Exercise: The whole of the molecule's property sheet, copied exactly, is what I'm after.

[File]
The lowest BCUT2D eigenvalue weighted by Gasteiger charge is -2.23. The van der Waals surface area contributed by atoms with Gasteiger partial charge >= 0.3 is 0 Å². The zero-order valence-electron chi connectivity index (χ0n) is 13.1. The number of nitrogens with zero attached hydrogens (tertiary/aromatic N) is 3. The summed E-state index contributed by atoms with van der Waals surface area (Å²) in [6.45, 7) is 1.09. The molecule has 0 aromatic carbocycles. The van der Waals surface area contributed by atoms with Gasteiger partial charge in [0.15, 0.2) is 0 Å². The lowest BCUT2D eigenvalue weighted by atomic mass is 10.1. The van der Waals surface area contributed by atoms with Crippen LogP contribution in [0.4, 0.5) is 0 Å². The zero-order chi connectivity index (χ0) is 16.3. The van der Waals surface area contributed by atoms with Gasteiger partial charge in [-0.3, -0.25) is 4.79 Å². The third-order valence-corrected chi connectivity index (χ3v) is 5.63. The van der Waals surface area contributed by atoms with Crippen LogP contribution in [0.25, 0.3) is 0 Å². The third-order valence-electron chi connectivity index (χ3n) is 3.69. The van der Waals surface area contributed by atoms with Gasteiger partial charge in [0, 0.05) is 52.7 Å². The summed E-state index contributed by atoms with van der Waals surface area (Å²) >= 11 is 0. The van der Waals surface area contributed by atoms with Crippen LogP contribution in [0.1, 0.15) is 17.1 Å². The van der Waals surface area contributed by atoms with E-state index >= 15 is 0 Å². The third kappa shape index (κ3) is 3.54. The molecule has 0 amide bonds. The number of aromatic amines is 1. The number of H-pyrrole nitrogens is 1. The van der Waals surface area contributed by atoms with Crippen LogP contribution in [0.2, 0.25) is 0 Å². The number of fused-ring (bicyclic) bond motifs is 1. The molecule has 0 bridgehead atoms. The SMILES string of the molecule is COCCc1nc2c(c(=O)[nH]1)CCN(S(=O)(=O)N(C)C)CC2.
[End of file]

The lowest BCUT2D eigenvalue weighted by Gasteiger charge is -2.23. The van der Waals surface area contributed by atoms with Gasteiger partial charge >= 0.3 is 0 Å². The zero-order valence-electron chi connectivity index (χ0n) is 13.1. The number of nitrogens with zero attached hydrogens (tertiary/aromatic N) is 3. The summed E-state index contributed by atoms with van der Waals surface area (Å²) in [6.45, 7) is 1.09. The molecule has 0 aromatic carbocycles. The van der Waals surface area contributed by atoms with Gasteiger partial charge in [0.15, 0.2) is 0 Å². The lowest BCUT2D eigenvalue weighted by atomic mass is 10.1. The van der Waals surface area contributed by atoms with Crippen LogP contribution in [0.4, 0.5) is 0 Å². The zero-order chi connectivity index (χ0) is 16.3. The van der Waals surface area contributed by atoms with Gasteiger partial charge in [-0.3, -0.25) is 4.79 Å². The third-order valence-corrected chi connectivity index (χ3v) is 5.63. The van der Waals surface area contributed by atoms with Crippen LogP contribution in [0.25, 0.3) is 0 Å². The third-order valence-electron chi connectivity index (χ3n) is 3.69. The van der Waals surface area contributed by atoms with Gasteiger partial charge in [0, 0.05) is 52.7 Å². The summed E-state index contributed by atoms with van der Waals surface area (Å²) >= 11 is 0. The van der Waals surface area contributed by atoms with Crippen LogP contribution in [0.1, 0.15) is 17.1 Å². The van der Waals surface area contributed by atoms with E-state index >= 15 is 0 Å². The third kappa shape index (κ3) is 3.54. The molecule has 0 amide bonds. The number of aromatic amines is 1. The number of H-pyrrole nitrogens is 1. The van der Waals surface area contributed by atoms with Crippen LogP contribution in [0.2, 0.25) is 0 Å². The number of fused-ring (bicyclic) bond motifs is 1. The molecule has 0 bridgehead atoms. The SMILES string of the molecule is COCCc1nc2c(c(=O)[nH]1)CCN(S(=O)(=O)N(C)C)CC2.